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Family: WELWITSCHIACEAE 

 Welwitschia mirabilis
 
 

Plant with visible stem from Messum Crater, Namibia.

  
Author:  Joseph Dalton Hooker, 1862
Family:  Welwitschiaceae
Habitat:  Namib, Namibia/Angola
Soil:  Grit - Mix
Water:  Minimum - Medium
Sun:  Maximum
Thickness:  50 centimetres
Height:  1,5 meter
Cone:  Yellow-Red-Brown
Reproduction:  Seeds
Pop names:  Tree Tumbo
Synonyms:  Welwitschia bainesii, Élie Abel Carrière
By mistake: Welwitschia mirabili, Welwitschia mirabils

Me and a giant plant  from Messum Crater, Namibia.
Photo by Ferdinand Poilodan.

The carrot-like root ends in a fine, very long root, seeking for underground water. It is said not to survive re-potting, unless a lot of soil is preserved. I have np problems at all!

My plant have been repottet five times. Stop growing for a month, and kick in again like nothing have happened.

The root of a four year old seedling, repottet for the third time. Not that pole shaped and extreme long root, as the roomers claims. The leaves are 20 centimetres total, it now thrives in a six centimetre shallow pot.

This seedling have done real fine, growing in this disposable wineglass. Here, it is half a year.

And is still doing fine after 15 months.

And three years. No problems at all! Same soil. Just sitting in my kitchen window without any heating or artificial light. Down to 12C at wintertime.

Seedlings just when the true leaves emerges. Plants for tissue culture.

The roots after half a year are long, plentiful but thin.

Repottet, and doing fine. One root was cut down to 2 centimetres - no probelm!

The seed leaf is still visible.

  

The only member of the Welwitschiaceae family was described by Joseph Dalton Hooker in 1862. It's only found in the Namib Desert; Angola and Namibia. Well-drained grit, no or little water (mist is fine) and lots of sun will keep the large plants alive. However, they need some water to actually grow. The swollen stem can grow to 50 centimetres in diameter and the two leaves to 3 meters (in theory; to several hundreds of meters, if taken care of). The "flowers" are yellow to red cones.

It was discovered in 1860 by Austrian Friedrich Welwitsch (1806-1872). It is a dioecious plant, and can get op to maybe 2000 years old. Will only set cones when the temperature reaches 38 C. It will never get more than to leaves (after the seed leaves), and they grow up to 15 cm a year. The widest known is 180 cm wide, and the longest 6 meter, but only half of it lives. It's 1,5 cm thick. The root can reach down 30 meters.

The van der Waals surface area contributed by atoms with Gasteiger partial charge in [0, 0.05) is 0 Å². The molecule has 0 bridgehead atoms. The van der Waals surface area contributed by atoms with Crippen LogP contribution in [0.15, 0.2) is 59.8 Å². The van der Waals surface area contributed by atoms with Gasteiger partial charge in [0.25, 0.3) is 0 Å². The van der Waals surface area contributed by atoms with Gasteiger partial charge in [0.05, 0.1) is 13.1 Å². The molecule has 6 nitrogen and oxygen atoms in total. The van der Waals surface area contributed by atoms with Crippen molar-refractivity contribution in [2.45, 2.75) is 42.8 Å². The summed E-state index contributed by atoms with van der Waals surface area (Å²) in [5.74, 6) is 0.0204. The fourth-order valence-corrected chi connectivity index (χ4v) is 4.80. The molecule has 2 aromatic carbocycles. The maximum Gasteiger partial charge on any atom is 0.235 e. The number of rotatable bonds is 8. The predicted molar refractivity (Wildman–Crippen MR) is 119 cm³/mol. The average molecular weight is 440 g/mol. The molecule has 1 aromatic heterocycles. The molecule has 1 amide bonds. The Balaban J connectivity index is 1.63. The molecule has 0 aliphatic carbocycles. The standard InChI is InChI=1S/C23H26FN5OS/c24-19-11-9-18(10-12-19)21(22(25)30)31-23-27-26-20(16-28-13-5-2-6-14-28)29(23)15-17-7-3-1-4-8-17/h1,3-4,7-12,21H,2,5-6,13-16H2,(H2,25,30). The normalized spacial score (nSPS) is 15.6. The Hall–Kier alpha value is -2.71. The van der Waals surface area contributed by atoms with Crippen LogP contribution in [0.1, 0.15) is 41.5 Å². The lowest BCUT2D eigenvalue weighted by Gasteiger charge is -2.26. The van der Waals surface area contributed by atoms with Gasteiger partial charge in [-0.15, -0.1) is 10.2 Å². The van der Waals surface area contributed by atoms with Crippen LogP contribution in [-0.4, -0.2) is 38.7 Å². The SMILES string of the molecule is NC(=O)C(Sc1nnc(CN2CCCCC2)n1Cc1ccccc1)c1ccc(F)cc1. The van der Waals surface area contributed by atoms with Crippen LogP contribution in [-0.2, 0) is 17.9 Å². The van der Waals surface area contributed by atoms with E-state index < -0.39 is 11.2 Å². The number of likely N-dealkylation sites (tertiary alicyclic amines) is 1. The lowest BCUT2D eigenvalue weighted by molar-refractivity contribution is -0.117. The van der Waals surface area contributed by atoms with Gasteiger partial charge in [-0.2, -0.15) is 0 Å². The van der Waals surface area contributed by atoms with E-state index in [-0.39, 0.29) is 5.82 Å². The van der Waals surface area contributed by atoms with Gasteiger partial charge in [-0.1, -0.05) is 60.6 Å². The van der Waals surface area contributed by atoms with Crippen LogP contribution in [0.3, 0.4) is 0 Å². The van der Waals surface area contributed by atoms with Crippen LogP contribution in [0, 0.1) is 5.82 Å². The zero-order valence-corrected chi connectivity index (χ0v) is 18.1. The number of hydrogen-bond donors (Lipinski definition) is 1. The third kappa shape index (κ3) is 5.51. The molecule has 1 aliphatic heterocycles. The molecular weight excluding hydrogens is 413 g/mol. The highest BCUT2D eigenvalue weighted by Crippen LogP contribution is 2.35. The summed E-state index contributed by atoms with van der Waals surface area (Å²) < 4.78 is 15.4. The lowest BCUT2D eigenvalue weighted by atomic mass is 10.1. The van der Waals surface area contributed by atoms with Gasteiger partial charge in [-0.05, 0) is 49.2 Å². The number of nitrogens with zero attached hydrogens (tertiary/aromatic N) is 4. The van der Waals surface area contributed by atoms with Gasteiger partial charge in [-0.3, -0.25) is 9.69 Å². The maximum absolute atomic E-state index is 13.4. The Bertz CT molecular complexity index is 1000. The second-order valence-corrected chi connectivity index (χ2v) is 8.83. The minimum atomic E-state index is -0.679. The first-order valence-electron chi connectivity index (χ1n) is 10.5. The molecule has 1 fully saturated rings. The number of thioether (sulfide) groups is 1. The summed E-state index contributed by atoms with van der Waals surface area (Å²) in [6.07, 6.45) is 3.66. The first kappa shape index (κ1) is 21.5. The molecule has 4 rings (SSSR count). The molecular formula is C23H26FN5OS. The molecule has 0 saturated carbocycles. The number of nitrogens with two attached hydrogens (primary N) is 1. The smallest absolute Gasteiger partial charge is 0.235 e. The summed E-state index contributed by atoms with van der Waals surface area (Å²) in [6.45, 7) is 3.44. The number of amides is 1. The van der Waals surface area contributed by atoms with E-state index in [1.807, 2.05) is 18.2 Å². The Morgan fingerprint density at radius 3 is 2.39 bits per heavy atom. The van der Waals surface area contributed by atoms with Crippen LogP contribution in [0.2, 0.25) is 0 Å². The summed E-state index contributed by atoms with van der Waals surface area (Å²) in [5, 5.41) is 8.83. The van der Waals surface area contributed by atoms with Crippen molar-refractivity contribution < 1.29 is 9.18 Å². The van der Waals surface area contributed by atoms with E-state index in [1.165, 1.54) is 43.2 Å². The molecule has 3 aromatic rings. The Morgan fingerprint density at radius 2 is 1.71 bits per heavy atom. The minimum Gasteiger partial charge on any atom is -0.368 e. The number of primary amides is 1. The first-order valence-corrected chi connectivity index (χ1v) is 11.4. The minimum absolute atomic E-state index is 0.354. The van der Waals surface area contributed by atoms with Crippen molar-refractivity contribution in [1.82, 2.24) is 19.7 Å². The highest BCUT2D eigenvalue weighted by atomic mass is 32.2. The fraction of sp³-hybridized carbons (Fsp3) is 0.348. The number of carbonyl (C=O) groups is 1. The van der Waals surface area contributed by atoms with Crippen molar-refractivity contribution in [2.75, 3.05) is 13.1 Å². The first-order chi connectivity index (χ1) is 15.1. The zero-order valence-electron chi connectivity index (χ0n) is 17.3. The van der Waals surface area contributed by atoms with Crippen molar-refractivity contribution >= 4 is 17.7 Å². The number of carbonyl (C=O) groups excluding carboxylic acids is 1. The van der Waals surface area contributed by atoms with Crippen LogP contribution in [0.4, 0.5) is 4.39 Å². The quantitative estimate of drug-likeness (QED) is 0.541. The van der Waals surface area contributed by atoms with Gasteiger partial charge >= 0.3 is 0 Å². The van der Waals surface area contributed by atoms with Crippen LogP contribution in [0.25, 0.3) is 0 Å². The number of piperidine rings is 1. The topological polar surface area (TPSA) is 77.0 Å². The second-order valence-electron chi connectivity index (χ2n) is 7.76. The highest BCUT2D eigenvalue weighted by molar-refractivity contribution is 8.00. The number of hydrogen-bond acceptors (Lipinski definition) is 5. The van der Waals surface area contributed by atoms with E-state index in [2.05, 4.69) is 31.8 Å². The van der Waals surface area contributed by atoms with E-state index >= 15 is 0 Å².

And my own project on growing Welwitschia from seeds.

And in Danish, if you prefer!

In short: Despite it only rain 10-50 millimetres each year in some of the areas the plants are found, they do need quite some water to grow, and especially the seedlings will only survive, given a constant moist soil.

It is my theory that these plants only grow in the El Nino years, and new seedlings are only established in extreme El Nino periods of several years. I base this on the fact that plants in an area seems to be i-e. 200, 500 and 1500 years old, and seedling or even small plants are not present at all. They simply survive the years of draught on mist, given their size is sufficient. Further more, it seems like they thrive with a constantly moist soil, given the temperature is above 20-25C. Then, they are quite easy to maintain, and they add considerable to their size.

Plenty of photos from the wild on: Namibia.

Typical habitat right outside Messum Crater, Namibia.

Close-up of wild male cone in flower.

Wild male cone in flower.

The stem are visible on some plants.

An other habitat photo from Namibia.

And the female cones, early stage.

Female cone flowering.

And ripen.

From Copenhagen Botanical Garden. Growing in a heated bed in the orchid house.

No one have done it before, as fare as I can detect, but I succeeded: Tissue culture!

First day, 14 days, 30 days, 45 days. Would evolve faster, given higher temperature and lighter soil.

Kingdom SubKingdom SuperDivision Division SubDivision Class SubClass Order Family Genus Species
PLANTAE Tracheophyta Spermatophytes

Pinophyta

Gnetophytina Welwitschiopsida

Welwitschiidae

Welwitschiales Welwitschiaceae Welwitschia mirabilis